In relation to the age, Ameghino (1893, p. 76) assigned his “formación Santacruceña” to the “Eoceno inferior (Paleoceno)”. Due to the problematic association of primates and other Cenozoic mammals with Cretaceous taxa in the “formación Santacruceña”, Ameghino wrote in the final discussion:
[This fact (referring to the identifications carried out in the paper and the associated Cretaceous age) is meaningful and enough to decidedly tilt the scales in favor of those who believe that the “formación Santacruceña” is even older than the “lower Eocene”, as I considered it from the beginning. It is possible that it becomes necessary to refer the lower part of it to the larámico or upper Cretaceous] (Ameghino, 1893, p. 84; translated from Spanish).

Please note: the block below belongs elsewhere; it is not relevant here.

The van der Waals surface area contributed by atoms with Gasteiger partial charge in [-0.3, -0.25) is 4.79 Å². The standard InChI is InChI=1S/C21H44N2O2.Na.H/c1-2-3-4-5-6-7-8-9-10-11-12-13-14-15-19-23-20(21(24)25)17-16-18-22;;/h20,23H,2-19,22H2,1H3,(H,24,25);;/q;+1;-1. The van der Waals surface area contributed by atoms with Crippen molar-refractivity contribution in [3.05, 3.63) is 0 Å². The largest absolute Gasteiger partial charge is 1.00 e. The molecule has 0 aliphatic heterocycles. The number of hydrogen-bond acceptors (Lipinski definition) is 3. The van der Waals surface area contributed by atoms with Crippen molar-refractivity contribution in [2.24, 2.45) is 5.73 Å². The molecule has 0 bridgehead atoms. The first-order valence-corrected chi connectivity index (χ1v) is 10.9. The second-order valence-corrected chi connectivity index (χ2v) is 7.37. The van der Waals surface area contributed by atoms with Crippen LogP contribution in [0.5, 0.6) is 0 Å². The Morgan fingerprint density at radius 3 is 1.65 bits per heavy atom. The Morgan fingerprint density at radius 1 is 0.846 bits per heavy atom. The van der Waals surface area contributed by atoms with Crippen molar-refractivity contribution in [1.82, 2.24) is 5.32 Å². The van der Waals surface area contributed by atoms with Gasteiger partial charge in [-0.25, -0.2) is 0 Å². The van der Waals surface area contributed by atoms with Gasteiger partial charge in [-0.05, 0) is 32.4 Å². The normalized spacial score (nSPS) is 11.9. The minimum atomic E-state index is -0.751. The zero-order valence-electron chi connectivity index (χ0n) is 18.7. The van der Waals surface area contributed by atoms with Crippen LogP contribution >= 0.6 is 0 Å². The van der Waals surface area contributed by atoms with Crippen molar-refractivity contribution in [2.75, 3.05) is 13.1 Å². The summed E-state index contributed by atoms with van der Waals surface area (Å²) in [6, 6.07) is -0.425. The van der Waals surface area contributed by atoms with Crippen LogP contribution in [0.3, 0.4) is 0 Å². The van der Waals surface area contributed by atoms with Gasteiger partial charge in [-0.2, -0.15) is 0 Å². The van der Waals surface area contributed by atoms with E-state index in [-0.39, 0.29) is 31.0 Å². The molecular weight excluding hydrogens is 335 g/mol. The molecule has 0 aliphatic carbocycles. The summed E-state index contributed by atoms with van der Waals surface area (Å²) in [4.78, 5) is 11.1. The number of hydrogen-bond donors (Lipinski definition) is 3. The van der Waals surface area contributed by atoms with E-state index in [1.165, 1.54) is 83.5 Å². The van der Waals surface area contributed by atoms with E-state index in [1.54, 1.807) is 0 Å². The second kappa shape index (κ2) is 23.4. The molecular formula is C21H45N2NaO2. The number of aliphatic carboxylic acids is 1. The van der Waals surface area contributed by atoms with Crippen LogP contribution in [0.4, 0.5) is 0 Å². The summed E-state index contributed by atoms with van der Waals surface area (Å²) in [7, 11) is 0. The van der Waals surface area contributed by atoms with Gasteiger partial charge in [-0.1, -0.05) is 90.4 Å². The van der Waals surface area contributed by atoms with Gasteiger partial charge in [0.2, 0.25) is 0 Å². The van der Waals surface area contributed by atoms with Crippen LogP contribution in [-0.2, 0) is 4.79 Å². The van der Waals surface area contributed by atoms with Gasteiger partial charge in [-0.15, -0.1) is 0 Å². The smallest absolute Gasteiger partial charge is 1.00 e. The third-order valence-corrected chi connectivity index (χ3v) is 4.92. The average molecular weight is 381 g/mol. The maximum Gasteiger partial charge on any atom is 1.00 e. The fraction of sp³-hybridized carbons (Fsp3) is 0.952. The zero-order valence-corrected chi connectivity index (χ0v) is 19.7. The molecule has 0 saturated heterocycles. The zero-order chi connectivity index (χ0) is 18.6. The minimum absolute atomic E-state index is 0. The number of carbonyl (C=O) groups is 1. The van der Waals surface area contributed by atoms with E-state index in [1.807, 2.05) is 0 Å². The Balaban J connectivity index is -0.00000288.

So what seemed to be an association between Polyptychodon patagonicus and mammalian teeth was [possibly] just a lithostratigraphic misunderstanding of Ameghino, who rectified himself in 1906. It is important to emphasize that the original purpose of the 1893 paper was not to solve the stratigraphical problem, but to add new descriptions of the material sent by his brother, Carlos Ameghino. However, since 1893 Ameghino supposed that his “formación Santacruceña” included units of different age. In his work published in 1906, Ameghino separated the outcrops at Río Shehuen initially belonging to the “formación Santacruceña”, and named them “Sehuenense stage”. Ever since then Polyptychodon patagonicus was listed together with taxa from the “Sehuenense stage” instead of being included with those from the “formación Santacruceña”, thus solving the stratigraphic problem. Hence, it can be assumed that there is no real association between Polyptychodon patagonicus and Cenozoic taxa. It is necessary to point out that different authors refer to the “Sehuenense” in different ways. [Emphasis added-DD] Ameghino (1906) used “Sehuenense”, while Cabrera (1941) used “Sehuense”, and Arbe (1989, 2002) “Shehuenense”. We use the first spelling in this contribution because we refer to Ameghino’s original concept (1906). Under the light of the discussion above, and with the new record showing the existence of abundant dental material from the Mata Amarilla Formation assignable to Plesiosauria, there appears to be strong evidence that Ameghino was the first to publish material referred to Plesiosauria from lower Late Cretaceous rocks in Santa Cruz.